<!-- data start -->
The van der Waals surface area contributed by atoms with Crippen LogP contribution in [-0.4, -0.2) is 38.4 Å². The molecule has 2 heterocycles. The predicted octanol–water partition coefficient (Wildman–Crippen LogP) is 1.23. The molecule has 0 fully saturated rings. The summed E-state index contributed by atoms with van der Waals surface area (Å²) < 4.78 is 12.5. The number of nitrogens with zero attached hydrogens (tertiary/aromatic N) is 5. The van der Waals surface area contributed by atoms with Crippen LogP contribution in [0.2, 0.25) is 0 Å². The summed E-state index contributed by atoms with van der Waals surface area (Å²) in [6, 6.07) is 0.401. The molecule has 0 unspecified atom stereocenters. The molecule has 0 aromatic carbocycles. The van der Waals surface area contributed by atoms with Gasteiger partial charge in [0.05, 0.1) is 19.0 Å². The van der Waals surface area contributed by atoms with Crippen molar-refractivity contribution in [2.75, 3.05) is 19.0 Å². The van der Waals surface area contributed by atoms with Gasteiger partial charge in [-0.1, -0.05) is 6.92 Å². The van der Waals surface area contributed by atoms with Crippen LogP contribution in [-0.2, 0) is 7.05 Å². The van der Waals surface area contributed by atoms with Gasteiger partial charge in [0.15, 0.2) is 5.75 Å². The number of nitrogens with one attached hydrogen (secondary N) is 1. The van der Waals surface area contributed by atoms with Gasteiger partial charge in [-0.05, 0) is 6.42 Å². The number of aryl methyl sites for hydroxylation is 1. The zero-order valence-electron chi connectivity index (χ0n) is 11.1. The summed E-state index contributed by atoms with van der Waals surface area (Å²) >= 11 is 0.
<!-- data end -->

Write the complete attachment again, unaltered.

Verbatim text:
The van der Waals surface area contributed by atoms with Crippen LogP contribution in [-0.4, -0.2) is 38.4 Å². The molecule has 2 heterocycles. The predicted octanol–water partition coefficient (Wildman–Crippen LogP) is 1.23. The molecule has 0 fully saturated rings. The summed E-state index contributed by atoms with van der Waals surface area (Å²) < 4.78 is 12.5. The number of nitrogens with zero attached hydrogens (tertiary/aromatic N) is 5. The van der Waals surface area contributed by atoms with Crippen LogP contribution in [0.2, 0.25) is 0 Å². The summed E-state index contributed by atoms with van der Waals surface area (Å²) in [6, 6.07) is 0.401. The molecule has 0 unspecified atom stereocenters. The molecule has 0 aromatic carbocycles. The van der Waals surface area contributed by atoms with Gasteiger partial charge in [0.05, 0.1) is 19.0 Å². The van der Waals surface area contributed by atoms with Crippen molar-refractivity contribution in [2.75, 3.05) is 19.0 Å². The van der Waals surface area contributed by atoms with Gasteiger partial charge in [-0.1, -0.05) is 6.92 Å². The van der Waals surface area contributed by atoms with Crippen LogP contribution in [-0.2, 0) is 7.05 Å². The van der Waals surface area contributed by atoms with Gasteiger partial charge in [0.15, 0.2) is 5.75 Å². The number of nitrogens with one attached hydrogen (secondary N) is 1. The van der Waals surface area contributed by atoms with Gasteiger partial charge in [-0.05, 0) is 6.42 Å². The number of aryl methyl sites for hydroxylation is 1. The zero-order valence-electron chi connectivity index (χ0n) is 11.1. The summed E-state index contributed by atoms with van der Waals surface area (Å²) >= 11 is 0.